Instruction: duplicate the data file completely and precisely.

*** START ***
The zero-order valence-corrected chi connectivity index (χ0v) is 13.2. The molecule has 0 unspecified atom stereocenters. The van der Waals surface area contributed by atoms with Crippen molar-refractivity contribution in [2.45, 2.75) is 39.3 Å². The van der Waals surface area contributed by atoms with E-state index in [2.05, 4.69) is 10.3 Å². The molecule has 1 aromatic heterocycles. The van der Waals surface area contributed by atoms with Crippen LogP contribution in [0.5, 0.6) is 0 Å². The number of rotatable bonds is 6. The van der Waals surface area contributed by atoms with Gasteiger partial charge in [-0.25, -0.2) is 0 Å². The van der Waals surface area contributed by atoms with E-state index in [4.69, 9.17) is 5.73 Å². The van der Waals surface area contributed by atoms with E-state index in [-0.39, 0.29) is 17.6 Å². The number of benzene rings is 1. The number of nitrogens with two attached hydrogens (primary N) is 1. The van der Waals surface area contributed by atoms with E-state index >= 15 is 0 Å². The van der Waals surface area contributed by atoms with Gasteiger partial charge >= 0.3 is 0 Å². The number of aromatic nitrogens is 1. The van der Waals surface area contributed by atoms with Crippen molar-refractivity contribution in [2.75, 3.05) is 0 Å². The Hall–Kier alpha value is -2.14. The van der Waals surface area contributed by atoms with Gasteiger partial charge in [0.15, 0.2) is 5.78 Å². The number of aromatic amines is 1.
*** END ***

The zero-order valence-corrected chi connectivity index (χ0v) is 13.2. The molecule has 0 unspecified atom stereocenters. The van der Waals surface area contributed by atoms with Crippen molar-refractivity contribution in [2.45, 2.75) is 39.3 Å². The van der Waals surface area contributed by atoms with E-state index in [2.05, 4.69) is 10.3 Å². The molecule has 1 aromatic heterocycles. The van der Waals surface area contributed by atoms with Crippen LogP contribution in [0.5, 0.6) is 0 Å². The number of rotatable bonds is 6. The van der Waals surface area contributed by atoms with Gasteiger partial charge in [-0.25, -0.2) is 0 Å². The van der Waals surface area contributed by atoms with E-state index in [4.69, 9.17) is 5.73 Å². The van der Waals surface area contributed by atoms with E-state index in [-0.39, 0.29) is 17.6 Å². The number of benzene rings is 1. The number of nitrogens with two attached hydrogens (primary N) is 1. The van der Waals surface area contributed by atoms with E-state index >= 15 is 0 Å². The van der Waals surface area contributed by atoms with Gasteiger partial charge >= 0.3 is 0 Å². The number of aromatic nitrogens is 1. The van der Waals surface area contributed by atoms with Crippen molar-refractivity contribution in [2.75, 3.05) is 0 Å². The Hall–Kier alpha value is -2.14. The van der Waals surface area contributed by atoms with Gasteiger partial charge in [0.15, 0.2) is 5.78 Å². The number of aromatic amines is 1.